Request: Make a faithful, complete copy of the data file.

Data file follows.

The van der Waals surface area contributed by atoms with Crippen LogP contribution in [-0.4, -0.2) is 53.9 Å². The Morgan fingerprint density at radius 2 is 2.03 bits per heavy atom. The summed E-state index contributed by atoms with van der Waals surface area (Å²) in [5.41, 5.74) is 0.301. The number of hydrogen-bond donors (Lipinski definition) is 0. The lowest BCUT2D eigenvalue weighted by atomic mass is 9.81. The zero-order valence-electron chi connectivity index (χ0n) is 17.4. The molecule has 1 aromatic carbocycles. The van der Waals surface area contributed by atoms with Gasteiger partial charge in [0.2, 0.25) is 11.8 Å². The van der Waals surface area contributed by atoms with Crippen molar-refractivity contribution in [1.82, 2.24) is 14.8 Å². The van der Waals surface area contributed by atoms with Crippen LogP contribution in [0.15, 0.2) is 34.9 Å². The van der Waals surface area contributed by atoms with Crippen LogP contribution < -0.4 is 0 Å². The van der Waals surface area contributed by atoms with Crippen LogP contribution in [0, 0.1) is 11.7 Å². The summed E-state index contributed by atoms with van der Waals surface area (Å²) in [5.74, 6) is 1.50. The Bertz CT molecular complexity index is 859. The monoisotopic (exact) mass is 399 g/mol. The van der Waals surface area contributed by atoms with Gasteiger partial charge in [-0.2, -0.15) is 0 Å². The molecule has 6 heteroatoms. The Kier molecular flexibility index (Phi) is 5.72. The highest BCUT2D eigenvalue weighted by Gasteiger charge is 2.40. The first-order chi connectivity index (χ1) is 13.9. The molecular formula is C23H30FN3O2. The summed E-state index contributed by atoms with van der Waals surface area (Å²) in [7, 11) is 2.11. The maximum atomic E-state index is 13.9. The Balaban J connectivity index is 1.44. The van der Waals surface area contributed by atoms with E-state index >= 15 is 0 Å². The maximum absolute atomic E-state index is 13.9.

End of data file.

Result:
The van der Waals surface area contributed by atoms with Crippen LogP contribution in [-0.4, -0.2) is 53.9 Å². The Morgan fingerprint density at radius 2 is 2.03 bits per heavy atom. The summed E-state index contributed by atoms with van der Waals surface area (Å²) in [5.41, 5.74) is 0.301. The number of hydrogen-bond donors (Lipinski definition) is 0. The lowest BCUT2D eigenvalue weighted by atomic mass is 9.81. The zero-order valence-electron chi connectivity index (χ0n) is 17.4. The molecule has 1 aromatic carbocycles. The van der Waals surface area contributed by atoms with Gasteiger partial charge in [0.2, 0.25) is 11.8 Å². The van der Waals surface area contributed by atoms with Crippen molar-refractivity contribution in [1.82, 2.24) is 14.8 Å². The van der Waals surface area contributed by atoms with Crippen LogP contribution in [0.15, 0.2) is 34.9 Å². The van der Waals surface area contributed by atoms with Crippen LogP contribution < -0.4 is 0 Å². The van der Waals surface area contributed by atoms with Crippen LogP contribution in [0, 0.1) is 11.7 Å². The summed E-state index contributed by atoms with van der Waals surface area (Å²) in [5.74, 6) is 1.50. The Bertz CT molecular complexity index is 859. The monoisotopic (exact) mass is 399 g/mol. The van der Waals surface area contributed by atoms with Gasteiger partial charge in [-0.2, -0.15) is 0 Å². The molecule has 6 heteroatoms. The Kier molecular flexibility index (Phi) is 5.72. The highest BCUT2D eigenvalue weighted by Gasteiger charge is 2.40. The first-order chi connectivity index (χ1) is 13.9. The molecular formula is C23H30FN3O2. The summed E-state index contributed by atoms with van der Waals surface area (Å²) in [7, 11) is 2.11. The maximum atomic E-state index is 13.9. The Balaban J connectivity index is 1.44. The van der Waals surface area contributed by atoms with E-state index >= 15 is 0 Å². The maximum absolute atomic E-state index is 13.9.